Just been taken by Network Rail workers on the BBC a soft reflection of the right.

Bye Michelle this morning with Mick Lynch was just ridiculous.

It's showing partiality towards the government.

Thank you baby.

See the analytical in French by Michelle Hussain and Mark Harper by Justin Webb he's interviews with very informative and in my opinion demonstrated the BBC County and balance in the face of The Tempest by the interviewees to intimidate and drink your presenters to accept and potentially provide BBC endorsements narratives southern housing views the BBC a very good at promoting a vocalising responsibility has been being impartial and its coverage of topics and a bleed if today is not been the right to know the ambulance and nurses strike.

I think it's very unprofessional frankly patronising to the professionals in the NHS and the real sexy and to the public to know the discussion.

The impact on the public and on pay the strikes are wider than pay and the BBC as an organisation, you are well aware of this.

She completely ignore the ballad points that make blind was making about the fact that many working people today are destitute cannot afford to heat homes, and this is a result of 10 years of Tory government listen to view has provoked the biggest response to feedback of covered in the series but despite the weight of your comments Nobody from the Today programme was available to respond but like last week.

They did send us a statement.

We invite a broad range of people on the Today programme to be interviewed in order to provide clarity and information on topics that are listeners are interested in and that impact their lives.

Questions that we believe our listeners want answers to we take the same approach with all our guests which we believe is evident throughout the rest of the program.

We welcome and appreciate feedback from our listeners no in a first for radio for a hugely successful video game Tom Clancy's Splinter Cell has been turned into a radio drama 8 part series firewall adapted from a novel based on the game follows agents Sam Fisher on a mission for the national Security agency's covert action division in a Race Against Time as a sinister threat to global Security is revealed.

The main character Sam Fisher is played by andonis, Anthony who's some of you will know as rust from the Arches does and a people crossover media and tomorrow.

Maybe yes, I'm enjoying yourself firewall writers Sebastian batkovic and Paul Cornell and I Began by asking Paul if he was surprised to be commissioned to write a drama like this for Radio 4 will I think it's really excellent.

Who's on Radio 4 because this is radio for getting back into the arena of attracting that young engaged audience to audio drama.

It's a hugely growing field right now audio drama is cutting-edge.

It's where the action is and I think that this show is a big flag waver for the BBC's ability to do popular radio drama that can attract a big audience.

Would you say to a listeners who haven't yet? Just tell him might be saying hold on.

I don't like computer games.

I don't know anything about computer games.

I never play them this isn't for me.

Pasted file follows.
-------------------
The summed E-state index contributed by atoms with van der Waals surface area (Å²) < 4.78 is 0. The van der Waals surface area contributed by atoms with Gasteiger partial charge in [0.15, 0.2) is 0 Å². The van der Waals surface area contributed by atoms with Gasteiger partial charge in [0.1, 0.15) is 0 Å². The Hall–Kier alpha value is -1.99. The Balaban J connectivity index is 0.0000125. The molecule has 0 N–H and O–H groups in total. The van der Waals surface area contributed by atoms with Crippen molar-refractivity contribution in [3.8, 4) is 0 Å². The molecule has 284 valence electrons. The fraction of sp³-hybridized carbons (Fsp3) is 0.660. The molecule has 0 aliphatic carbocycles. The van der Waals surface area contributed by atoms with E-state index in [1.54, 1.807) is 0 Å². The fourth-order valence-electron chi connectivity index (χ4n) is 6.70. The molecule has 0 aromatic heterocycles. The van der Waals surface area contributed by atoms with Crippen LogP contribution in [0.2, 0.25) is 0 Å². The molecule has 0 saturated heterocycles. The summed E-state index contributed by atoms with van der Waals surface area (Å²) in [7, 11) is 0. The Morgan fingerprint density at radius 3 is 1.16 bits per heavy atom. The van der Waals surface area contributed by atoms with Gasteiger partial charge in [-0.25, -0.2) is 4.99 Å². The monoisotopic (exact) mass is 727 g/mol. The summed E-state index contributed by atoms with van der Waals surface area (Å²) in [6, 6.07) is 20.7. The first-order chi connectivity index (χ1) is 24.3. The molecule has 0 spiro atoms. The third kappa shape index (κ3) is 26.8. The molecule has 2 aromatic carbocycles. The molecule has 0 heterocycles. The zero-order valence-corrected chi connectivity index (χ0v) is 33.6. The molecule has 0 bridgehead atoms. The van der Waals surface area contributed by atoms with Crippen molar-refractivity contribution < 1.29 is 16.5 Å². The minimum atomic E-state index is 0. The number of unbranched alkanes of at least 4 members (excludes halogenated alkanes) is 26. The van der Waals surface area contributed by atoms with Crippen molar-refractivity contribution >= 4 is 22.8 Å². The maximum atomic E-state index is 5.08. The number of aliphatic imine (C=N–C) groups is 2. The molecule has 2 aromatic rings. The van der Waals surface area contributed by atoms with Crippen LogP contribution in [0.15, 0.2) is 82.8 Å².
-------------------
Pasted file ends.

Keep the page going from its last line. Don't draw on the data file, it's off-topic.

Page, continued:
I wouldn't worry about the computer game part of it.

All.

This is exciting adventure story people.

Do you know the game will recognise the audio but people don't know those people like me who came into a completely without any.

Never played the game so you haven't played the game you didn't know the characters before you start as I came out it completely from an interest only in the character games very much for a median amount of great music and sound effects in games like a lot of people I'm a gamer and I nearly awaiting the next Elder Scrolls game and there a music using that I would hear them as I was walking along with my earbuds.

I would just automatically look up and expect to dragon in the sky and I think that's the sort of emotion.

We're after for this.

There's a certain amount when did adrenaline especially in the surround audio.

We've got Paul is this paving away or are you hoping that it's paving the way from more collaborations between the BBC and your game publishers.

Are you ok? Leah Keane gamer and also somebody who writes drama.

Do you think that there's a whole John right there waiting to be exposed.

There's a ton this so much.

Down here there's a rich seem to be mind especially in the field of Horror and suspense where gaming has been pushing forward those fields for so long in terms of emergency situations where you scared.

I think that certain area where especially late night radio audiences might be your very much and Sebastian you're here to reassure us that even if I never want to pick up a console and play video game these dramas can still give you something special.

They're not video.

It's a radio adaptation and the movie is playing in your head.

What's what you bring to it.

Many thanks to Sebastian batkovic and Paul Connell you can listen to Splinter Cell firewall on Radio 4 on Fridays at 2:15 p.m.

Hands on the limelight podcast on BBC sounds like the changes to the 4 Extra schedule in recent weeks has not gone well with some of you.

Say hello, my name is Judy I live in Kent why have you changed the perfectly good format in particular? I've referred to the crime and thrillers are normally between 8 and 9 p.m.

On weekdays, please, please put it back to where it was hello.

I am from Wimborne Dorset routine of listen to Radio 4 Extra between 12:00 and 14 while preparing my lunch and eating it too old comedy programmes followed by a simile old whodunits for the very nice my routine.